We’re all for young talent here at TB, so each month we’ll introduce you to a bright young thing who’s all set to be the next big success story. We chat to Shell LiveWIRE finalist Andrew Jervis about his brainchild PieBoy Clothing, which aims to make university gear more appealing to today’s fashion-conscious student
Sum up the concept for PieBoy Clothing?
‘University clothing hasn’t been getting students engaged and wanting to get proud to represent their University in recent years. PieBoy’s goal is simply to change this and make University merchandising more fashion-orientated, engaging and most importantly getting students excited to represent their Universities and cities. If we look at the US model of merchandising, their students are proud to wear their University merchandise all the time. Let’s do that here!’
Where did the idea for PieBoy Clothing come from?
‘It was founded out of a realisation that a friend and myself had, which started much smaller than the whole concept that PieBoy has now evolved into. We basically noticed that Universities in the UK didn’t really offer any bobble hats, and at the time there was a huge craze sweeping the nation for bobble hats. We had some samples made, got some feedback, bought 250 and sold them on a pop-up stall in about a week. The rest is history.’
What’s your advice to young entrepreneurs trying to get an idea off the ground?
‘It may sound a little cliche but just go for it! There is no substitute for learning by doing, so I’d recommend any young entrepreneur to just get their product out there, and try and sell it. Your customers will soon tell you if it’s a good or bad idea. However, I think when starting out it’s important to mitigate the risk as much as possible. Why start out buying 300 products when you could buy 20 and test the market? If it goes well, great - buy some more.’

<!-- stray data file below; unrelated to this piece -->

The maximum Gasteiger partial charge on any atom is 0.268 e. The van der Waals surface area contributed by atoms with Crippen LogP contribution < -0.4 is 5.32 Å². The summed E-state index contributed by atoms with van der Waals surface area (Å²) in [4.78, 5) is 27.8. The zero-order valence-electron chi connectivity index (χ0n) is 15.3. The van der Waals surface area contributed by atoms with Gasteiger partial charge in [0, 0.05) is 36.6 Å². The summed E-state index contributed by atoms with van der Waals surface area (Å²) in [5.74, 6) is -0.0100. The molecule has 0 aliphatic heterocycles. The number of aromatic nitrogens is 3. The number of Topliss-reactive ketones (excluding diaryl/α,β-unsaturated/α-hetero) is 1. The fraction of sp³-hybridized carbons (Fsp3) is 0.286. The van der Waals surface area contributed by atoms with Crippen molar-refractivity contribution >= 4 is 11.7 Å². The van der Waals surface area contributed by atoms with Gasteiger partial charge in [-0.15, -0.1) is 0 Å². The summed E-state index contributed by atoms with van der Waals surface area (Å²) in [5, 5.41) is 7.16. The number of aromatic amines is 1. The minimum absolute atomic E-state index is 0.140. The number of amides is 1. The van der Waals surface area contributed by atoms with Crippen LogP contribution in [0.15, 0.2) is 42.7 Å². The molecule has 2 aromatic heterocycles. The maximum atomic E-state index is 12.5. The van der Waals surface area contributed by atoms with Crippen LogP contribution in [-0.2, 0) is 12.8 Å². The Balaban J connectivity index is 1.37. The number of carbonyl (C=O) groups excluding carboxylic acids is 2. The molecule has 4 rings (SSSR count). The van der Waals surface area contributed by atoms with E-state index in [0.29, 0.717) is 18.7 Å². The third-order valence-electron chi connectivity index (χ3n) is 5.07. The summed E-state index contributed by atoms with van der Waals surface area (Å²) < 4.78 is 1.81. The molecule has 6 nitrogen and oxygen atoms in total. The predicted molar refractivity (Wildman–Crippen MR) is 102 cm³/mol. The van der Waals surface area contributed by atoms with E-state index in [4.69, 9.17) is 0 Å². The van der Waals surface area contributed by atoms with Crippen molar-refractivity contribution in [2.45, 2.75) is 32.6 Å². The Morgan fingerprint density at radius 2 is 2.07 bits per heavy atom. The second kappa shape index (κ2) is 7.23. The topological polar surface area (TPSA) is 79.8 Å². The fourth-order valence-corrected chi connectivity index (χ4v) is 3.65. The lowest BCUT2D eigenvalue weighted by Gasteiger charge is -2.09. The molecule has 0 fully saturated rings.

Talk us through your vision for the future of PieBoy…
‘We want to be the UK’s best University clothing fashion brand. We want to be recognised for our better products, more engaging brand communication and having fun!’
If you weren’t an entrepreneur, what would you be doing today?
‘Interesting…Ideally I would be travelling around the world, getting lost, experiencing new culture, eating different foods and meeting new people. I love it!’
What was your first ever job?
‘When I was a kid I used to do odd jobs for our neighbours and other people in the area for a few quid here and there, but my first proper summer job was a bit of a dream. I worked for a British soccer coaching company in the USA, coaching American kids. It was pretty awesome to get paid for doing two of the things I love so much in life: travel and sports.’
What’s top of your bucket list?
‘Getting lost in South America for several months. I did something similar a few years ago in South East Asia when I was between ventures and I loved it.’
Why do you think UK students don’t wear their university stash with pride like they do in the US?
‘I think there are a few reasons. The US model pays a lot more attention to their stash and see it as a great way for students to promote their University and also create a very viable and stable revenue stream. This emphasis has led generally to more choice and better products to what’s available in the UK. However, with the University funding cuts and hike in UK tuition fees, Universities are really starting to take a good look at all their commercial activities to raise other revenue streams. Change could be on the horizon!’
What have been the biggest challenges you’ve faced as a young entrepreneur?
‘There have been a few. Starting out by yourself can be quite daunting, especially when most of your peers are in stable careers and jobs. I think getting plugged into that enterprise network who understands and appreciates what you do is important and can help propel you along.’
What gets you out of bed in the morning?
‘An ever growing to do list! Jokes aside, doing enterprise can be amazingly rewarding, empowering and fun. It really allows you to get creative and gives you that freedom to do what the heck you want! Thats what get me up.’
What’s been your proudest moment?
‘There have been a few to be honest. Getting accepted into Entrepreneur First was amazing, and being invited to 10 Downing Street as a result of this was a privilege. Winning awards such as Shell LiveWIRE or the Manchester Business School pitching competition have also been amazing. Or quite often it just makes me proud/happy to see people I care about do well. My 6-year-old nephew who I occasionally show the odd trick to from my coaching days won his footy match the other week! Go Olly!’
I’m watching: Into the Wild
I’m reading: Steve Jobs’ Biography
I’m listening to: Foster the People
I’m surfing: TechCrunch